Miles Kington Remembered: Baldness? It's neither hair nor there to me

28 October 1999
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The Independent Online

I have a cousin in Scotland who decided a year or two back to let his hair grow, perhaps in honour of his shaggy Highland forebears. He decided that from his chin to the top of his head no cutting instrument should again lay its blade, and now he is wonderfully bearded and hirsute and several inches taller than he used to be, and in the gloaming he looks almost the same from in front as from behind.

"Laurence," I said to him once, "I find it hard these days to remember what you really look like." "Miles," he said to me pityingly, "This is what I really look like. What I looked like in the old days, and what you look like now, is an unnatural look brought on you by the use of razor, scissor, tweezer and trimmer. If you want to look that way, fine. But don't go round saying it's natural, or that it's the way you really look. Hairiness is the natural look." These wise (and crushing) words came back to me this week when I saw reports of a new cure for baldness. There have been remedies for baldness before, of course. All my life I can remember seeing advertisements for toupees and wigs and sewn-in tresses and instant thatch, often with close-up photographs of people's scalps, looking like Scottish hillsides just after the Forestry Commission has planted a regiment of baby fir trees.

But all that was rather drastic. This new cure for baldness seems to be rather different. You just take a pill. By and by, your hair starts growing again. Indeed, hair may start growing again in places it hasn't grown for years, which will be wonderful if you have always wanted a hairy chest.

Except that, as cousin Laurence would point out, there is one basic flaw in all this. You can't have a cure for baldness, because you can only have cures for illnesses or diseases, and baldness is not a disease – baldness is natural. It's what happens. Nobody ever talks about finding a cure for left-handedness, or for shortness, or for hairy nostrils. Baldness is what happens when your hair stops growing, just as shortness is what happens when your body stops getting taller, or death is what happens when life has finished. All quite natural. You may reverse some of them, but you can't cure them.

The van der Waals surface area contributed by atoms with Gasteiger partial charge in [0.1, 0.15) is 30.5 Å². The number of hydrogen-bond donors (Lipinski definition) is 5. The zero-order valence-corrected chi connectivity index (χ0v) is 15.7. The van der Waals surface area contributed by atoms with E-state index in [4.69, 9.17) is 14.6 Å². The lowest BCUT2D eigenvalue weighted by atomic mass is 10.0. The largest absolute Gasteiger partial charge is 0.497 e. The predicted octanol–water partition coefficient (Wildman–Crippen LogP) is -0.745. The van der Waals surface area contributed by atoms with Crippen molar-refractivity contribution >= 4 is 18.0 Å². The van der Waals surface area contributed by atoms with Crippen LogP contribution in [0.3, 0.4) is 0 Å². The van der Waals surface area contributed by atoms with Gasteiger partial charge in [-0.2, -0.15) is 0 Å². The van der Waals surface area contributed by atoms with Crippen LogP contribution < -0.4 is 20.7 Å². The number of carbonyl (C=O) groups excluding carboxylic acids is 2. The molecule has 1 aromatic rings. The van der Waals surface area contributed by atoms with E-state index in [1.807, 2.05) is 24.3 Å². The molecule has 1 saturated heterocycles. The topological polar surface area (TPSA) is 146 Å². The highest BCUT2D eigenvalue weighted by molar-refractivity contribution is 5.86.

All men know that. But it doesn't make any difference. All men know that certain brave men have gone against the flow and become famously bald. But no man follows them. Yul Brynner flourished on baldness.

The balding writer Richard Boston even wrote a book with the title Baldness Be My Friend. Telly Savalas was famously bald. So is Clive James, and so, of late, is William Hague. But I don't think any of them did it through choice, except perhaps Duncan Goodhew, the swimmer, who no doubt had to shave his hair off initially to go faster through the water and there after could not let it grow again because nobody would recognise him when he came on chat shows if he had lots of hair.

Well, many men have had their hair cut like Elvis or The Beatles, maybe even like David Beckham, but did anyone ever go to his barber and ask for the Yul Brynner or Duncan Goodhew look?

Did anyone ever copy the most defiantly bald man that I can think of, Eddie "Cleanhead" Vinson? "Cleanhead" was a blues singer who boasted in many of his songs that his clean head gave him added sexual potency and unbelievable success with women. We hairy listeners all laughed and felt secretly that maybe he was right and our own lack of success might possibly be due to having too much hair, but none of us ever copied him. Men's vanity is such that a man who marketed a cure for men's hairiness would never make a profit. I myself am beginning to go thin, and though I am proud of the fact that I have not a single grey hair on my head, it does weigh on me occasionally that I shall never have more hair than I have now, and always probably less.

And it was brought home to me most forcibly recently when my son looked at my hair critically and said: "Daddy, when you lose all your hair, will you be dead?"

I assured him that I would not. And I believed it as I said it. But the trouble with most of us men is that, deep down, we think we will be.